Numerous studies show that selecting beef cattle for a calm temperament improves weight gain and meat quality. Over the years, however, several ranchers have reported an increase in poor mothering among their cows. Perhaps this is the result of intensive selection during the last decade for calmer, more docile cows.

Colorado State University (CSU) graduate student Cornelia Flörcke recently spent three months on a Red Angus ranch in Colorado to learn more about how different cows protect their newborn calves. Good protective behaviors will become increasingly important as wolves spread into more and more states.

Flörcke evaluated a total of 341 cow-calf pairs, with behavioral testing performed on each cow-calf pair that had a fully mobile calf within 24 hours after calving. To test how each pair responded to a potential threat, the pair was circled in a gradually tightening spiral by a strange vehicle. This movement resembled that of an approaching predator.

The gray GMC utility vehicle, which was totally different than the ranch’s white trucks, circled slowly, gradually drawing closer to the pair. A hunter’s range finder was used to measure the distance between the vehicle and the cow-calf pair at which different behaviors were observed.

Only three really poor mothers abandoned their calves; the other cows placed themselves between their calf and the vehicle upon perceiving the presence of the vehicle as a potential threat.

As the vehicle approached, 78% of the cows called their calf by vocalizing (mooing). The three really poor mothers failed to vocalize. In addition, 13% of the cows reacted to the vehicle by lowering their heads and acting aggressively.

There was also an interesting age effect, as older, more experienced cows reacted to the vehicle when it was at a greater distance than younger cows.

Hair whorls and mothering

Research at CSU in 1996 found a correlation between hair whorl patterns on cattle’s foreheads and temperament. Cattle with a high spiral hair whorl above the eyes became more agitated when handled in a squeeze chute or in the auction ring (see illustration).

In that study, 14% of 1,500 cattle in a Colorado feedlot had high hair whorls above their eyes. In Flörcke’s recent study on mothering, only 8% of the mother cows had a high hair whorl, while 37% had a middle hair whorl and 26% had a hair whorl below the eyes. Interestingly, 11% of the cows had multiple hair whorls, 7% had abnormal flare patterns, and 11% had no hair whorl. This may be reflective of years of selection for calm temperament.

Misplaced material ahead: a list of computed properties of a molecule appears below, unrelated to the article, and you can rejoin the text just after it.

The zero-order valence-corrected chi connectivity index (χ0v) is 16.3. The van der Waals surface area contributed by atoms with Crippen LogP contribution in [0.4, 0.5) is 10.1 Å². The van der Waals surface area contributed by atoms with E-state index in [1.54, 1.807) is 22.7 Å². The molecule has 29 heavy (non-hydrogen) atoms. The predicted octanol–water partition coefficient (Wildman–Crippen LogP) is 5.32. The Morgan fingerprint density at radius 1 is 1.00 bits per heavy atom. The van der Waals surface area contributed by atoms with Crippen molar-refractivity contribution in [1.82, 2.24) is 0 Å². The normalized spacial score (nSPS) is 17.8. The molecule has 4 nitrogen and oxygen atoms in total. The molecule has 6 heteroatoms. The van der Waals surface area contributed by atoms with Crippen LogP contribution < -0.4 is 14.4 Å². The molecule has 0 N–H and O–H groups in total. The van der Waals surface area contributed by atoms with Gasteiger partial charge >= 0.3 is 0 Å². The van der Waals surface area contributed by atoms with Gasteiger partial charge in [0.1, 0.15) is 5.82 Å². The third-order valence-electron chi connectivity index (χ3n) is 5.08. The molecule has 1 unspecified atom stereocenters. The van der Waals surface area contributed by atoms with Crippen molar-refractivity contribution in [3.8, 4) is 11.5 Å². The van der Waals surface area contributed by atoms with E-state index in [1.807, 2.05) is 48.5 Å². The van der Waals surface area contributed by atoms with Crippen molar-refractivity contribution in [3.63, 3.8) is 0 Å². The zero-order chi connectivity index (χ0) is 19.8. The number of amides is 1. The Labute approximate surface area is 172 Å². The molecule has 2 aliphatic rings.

Flörcke also found that the height of the spiral hair whorl pattern and the type of hair whorl pattern were associated with cow behavior. Cows with high whorls above the eyes, or multiple hair whorls on the forehead, reacted at a greater distance by orienting themselves toward the vehicle. These animals were more vigilant.

Cows with a hair whorl above the eyes also called their calf when the vehicle was at a greater distance. There was no relationship between hair whorl type and position on cattle aggressively lowering their heads.

Ranchers often make such comments as, “she’s a wild cow but she’s given me a calf every year.” Other anecdotal observations on ranches indicate that the valuable protective traits that protect the calf may be due to vigilance, not aggression.

Cows with high hair whorls have been observed as friendly toward people. The rancher had selected his cows for a calf every year and a willingness to approach people.

More information is needed on how genetics affects mothering behavior and protectiveness. Possibly there may be two aspects of mothering behavior that may be controlled by separate genetic mechanisms. The two traits may be vigilance and differences in the strength of maternal bonding with the calf.

The beef industry definitely doesn’t want cows like the three bad mothers that abandoned their calves. These cows walked away without calling their calf or positioning themselves between the vehicle and their calf. The ideal mother cow protects her calf against predators without becoming dangerously aggressive toward people. 

Temple Grandin is a professor of animal science at Colorado State University (CSU) in Fort Collins. Cornelia Flörcke is a CSU graduate research assistant.